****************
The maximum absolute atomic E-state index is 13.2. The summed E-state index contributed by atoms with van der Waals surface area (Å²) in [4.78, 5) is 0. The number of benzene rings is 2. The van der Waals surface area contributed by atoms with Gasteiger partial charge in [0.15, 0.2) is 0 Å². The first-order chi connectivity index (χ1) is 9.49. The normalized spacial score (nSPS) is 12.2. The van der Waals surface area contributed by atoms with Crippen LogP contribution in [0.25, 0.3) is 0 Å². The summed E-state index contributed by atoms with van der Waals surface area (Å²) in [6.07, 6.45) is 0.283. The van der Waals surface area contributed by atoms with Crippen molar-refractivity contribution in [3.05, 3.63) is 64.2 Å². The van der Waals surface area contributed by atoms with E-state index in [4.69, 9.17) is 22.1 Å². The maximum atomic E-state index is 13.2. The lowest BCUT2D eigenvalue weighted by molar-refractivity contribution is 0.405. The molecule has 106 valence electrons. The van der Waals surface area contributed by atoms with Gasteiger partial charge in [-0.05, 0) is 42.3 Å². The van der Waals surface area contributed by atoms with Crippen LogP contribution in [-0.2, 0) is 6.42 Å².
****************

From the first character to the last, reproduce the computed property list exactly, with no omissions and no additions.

The maximum absolute atomic E-state index is 13.2. The summed E-state index contributed by atoms with van der Waals surface area (Å²) in [4.78, 5) is 0. The number of benzene rings is 2. The van der Waals surface area contributed by atoms with Gasteiger partial charge in [0.15, 0.2) is 0 Å². The first-order chi connectivity index (χ1) is 9.49. The normalized spacial score (nSPS) is 12.2. The van der Waals surface area contributed by atoms with Crippen LogP contribution in [0.25, 0.3) is 0 Å². The summed E-state index contributed by atoms with van der Waals surface area (Å²) in [6.07, 6.45) is 0.283. The van der Waals surface area contributed by atoms with Crippen molar-refractivity contribution in [3.05, 3.63) is 64.2 Å². The van der Waals surface area contributed by atoms with E-state index in [4.69, 9.17) is 22.1 Å². The maximum atomic E-state index is 13.2. The lowest BCUT2D eigenvalue weighted by molar-refractivity contribution is 0.405. The molecule has 106 valence electrons. The van der Waals surface area contributed by atoms with Gasteiger partial charge in [-0.05, 0) is 42.3 Å². The van der Waals surface area contributed by atoms with Crippen LogP contribution in [-0.2, 0) is 6.42 Å².